We love the weird and wonderful world of speculative fiction! If you write fantasy, science fiction, horror or even just stories that feature imaginative, unreal elements, here are some great places to submit your work. And because prose writers shouldn’t have all the fun, we’ve made sure to include some outlets for speculative-themed poetry.
What’s great about speculative fiction outlets: many pay semi-pro to pro rates and have generous word limits (lots of options for your long-form stories and novellas). What’s not so great: most don’t allow simultaneous submissions.
To be included on our list, magazines needed to have reasonable response times (generally under three months) and charge no submission fees. In ranking, we took into account pay scale, response time and the quality of the publication.
- Clarkesworld has won Hugo, World Fantasy, and British Fantasy awards. Send in your sci-fi and fantasy stories of between 1,000 and 16,000 words to be considered for electronic, print and audio publication. They try to respond within two days. If you haven’t heard within two weeks, you can query. They pay 8-10 cents (US) per word.
- Fantasy & Science Fiction has been around since 1949 and features work from emerging writers as well as heavy hitters like Stephen King. They publish 6 times per year in print and ebook formats. Send in your flash fiction and stories of up to 25,000 words, and if your work is accepted, they’ll pay 7-12 cents (US) per word. Allow 8 weeks for a response, but they often get back in less than one. Also a plus: they frequently take the time to send personalised rejections, which is the next best thing to an acceptance. They do not accept simultaneous submissions.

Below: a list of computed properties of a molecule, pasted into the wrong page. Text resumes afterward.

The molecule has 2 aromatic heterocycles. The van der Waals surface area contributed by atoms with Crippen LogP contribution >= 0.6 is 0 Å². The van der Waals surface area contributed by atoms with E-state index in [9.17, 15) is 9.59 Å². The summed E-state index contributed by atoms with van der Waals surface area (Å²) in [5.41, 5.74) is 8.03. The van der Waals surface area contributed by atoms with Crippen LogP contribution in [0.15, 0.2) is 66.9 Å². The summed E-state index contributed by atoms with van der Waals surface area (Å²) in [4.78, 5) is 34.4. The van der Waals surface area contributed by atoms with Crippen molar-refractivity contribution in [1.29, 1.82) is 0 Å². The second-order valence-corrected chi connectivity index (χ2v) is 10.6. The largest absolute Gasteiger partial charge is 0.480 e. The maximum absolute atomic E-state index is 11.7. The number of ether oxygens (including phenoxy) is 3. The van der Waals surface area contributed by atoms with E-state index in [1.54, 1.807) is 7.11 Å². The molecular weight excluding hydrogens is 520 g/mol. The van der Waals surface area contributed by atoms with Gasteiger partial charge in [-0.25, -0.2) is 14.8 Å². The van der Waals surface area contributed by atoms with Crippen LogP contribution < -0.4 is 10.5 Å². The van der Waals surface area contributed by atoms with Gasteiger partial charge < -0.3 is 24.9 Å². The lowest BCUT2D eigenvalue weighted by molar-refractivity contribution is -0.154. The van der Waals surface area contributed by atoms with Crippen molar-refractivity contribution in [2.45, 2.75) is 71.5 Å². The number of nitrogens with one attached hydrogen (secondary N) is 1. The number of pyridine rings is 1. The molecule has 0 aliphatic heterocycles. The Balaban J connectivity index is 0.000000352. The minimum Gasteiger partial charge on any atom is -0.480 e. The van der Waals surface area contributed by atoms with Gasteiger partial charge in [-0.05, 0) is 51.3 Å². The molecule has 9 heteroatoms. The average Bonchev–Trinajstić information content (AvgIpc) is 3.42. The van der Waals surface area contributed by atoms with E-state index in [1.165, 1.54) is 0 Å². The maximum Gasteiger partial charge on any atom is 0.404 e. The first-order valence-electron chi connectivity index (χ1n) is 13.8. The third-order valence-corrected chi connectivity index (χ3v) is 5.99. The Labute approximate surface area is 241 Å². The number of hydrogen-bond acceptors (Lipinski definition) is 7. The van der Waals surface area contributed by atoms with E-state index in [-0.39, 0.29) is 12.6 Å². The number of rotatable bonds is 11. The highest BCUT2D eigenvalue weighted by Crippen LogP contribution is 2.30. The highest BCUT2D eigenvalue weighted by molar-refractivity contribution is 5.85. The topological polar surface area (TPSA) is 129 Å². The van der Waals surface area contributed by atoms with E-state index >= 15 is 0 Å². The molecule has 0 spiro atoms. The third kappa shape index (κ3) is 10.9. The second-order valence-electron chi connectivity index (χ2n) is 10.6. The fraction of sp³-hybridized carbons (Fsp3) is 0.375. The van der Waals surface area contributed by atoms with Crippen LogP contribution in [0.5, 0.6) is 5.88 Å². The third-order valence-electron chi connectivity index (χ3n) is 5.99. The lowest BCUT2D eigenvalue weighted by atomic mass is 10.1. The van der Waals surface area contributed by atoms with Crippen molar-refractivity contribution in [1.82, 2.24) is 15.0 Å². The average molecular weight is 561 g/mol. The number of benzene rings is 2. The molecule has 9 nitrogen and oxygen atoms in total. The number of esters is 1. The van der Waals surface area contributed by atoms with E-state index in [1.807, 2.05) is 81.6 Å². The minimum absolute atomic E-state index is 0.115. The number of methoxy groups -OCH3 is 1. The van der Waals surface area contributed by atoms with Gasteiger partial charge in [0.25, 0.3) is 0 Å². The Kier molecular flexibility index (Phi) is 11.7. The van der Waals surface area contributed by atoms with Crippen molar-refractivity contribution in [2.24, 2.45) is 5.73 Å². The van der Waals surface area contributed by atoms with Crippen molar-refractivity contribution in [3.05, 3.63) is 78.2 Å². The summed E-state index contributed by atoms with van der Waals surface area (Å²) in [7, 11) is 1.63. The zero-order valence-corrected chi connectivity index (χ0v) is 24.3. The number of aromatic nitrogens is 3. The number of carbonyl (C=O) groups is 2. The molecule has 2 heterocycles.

- Asimov’s Science Fiction – established in 1977 under the editorship of the great man himself, ASF has won pretty much every major award in its category multiple times. As the name implies, they specialise in sci-fi, but also accept the occasional fantasy. They’re looking for poetry and fiction (between 1,000 and 20,000 words) and offer 8-10 cents (US) per word for fiction and $1 per line for poetry. The editors try to come to a decision within 35 days but ask that you allow at least 90 before querying. They do not accept simultaneous submissions.
- Strange Horizons is an award-winning magazine that produces weekly digital and audio editions. Submit your stories (up to 10,000 words) and poetry every Monday and Tuesday. They try to respond within two weeks; query after 40 days for fiction and 4 months for poetry. Do not send them simultaneous submissions. They pay 8 cents (US) per word.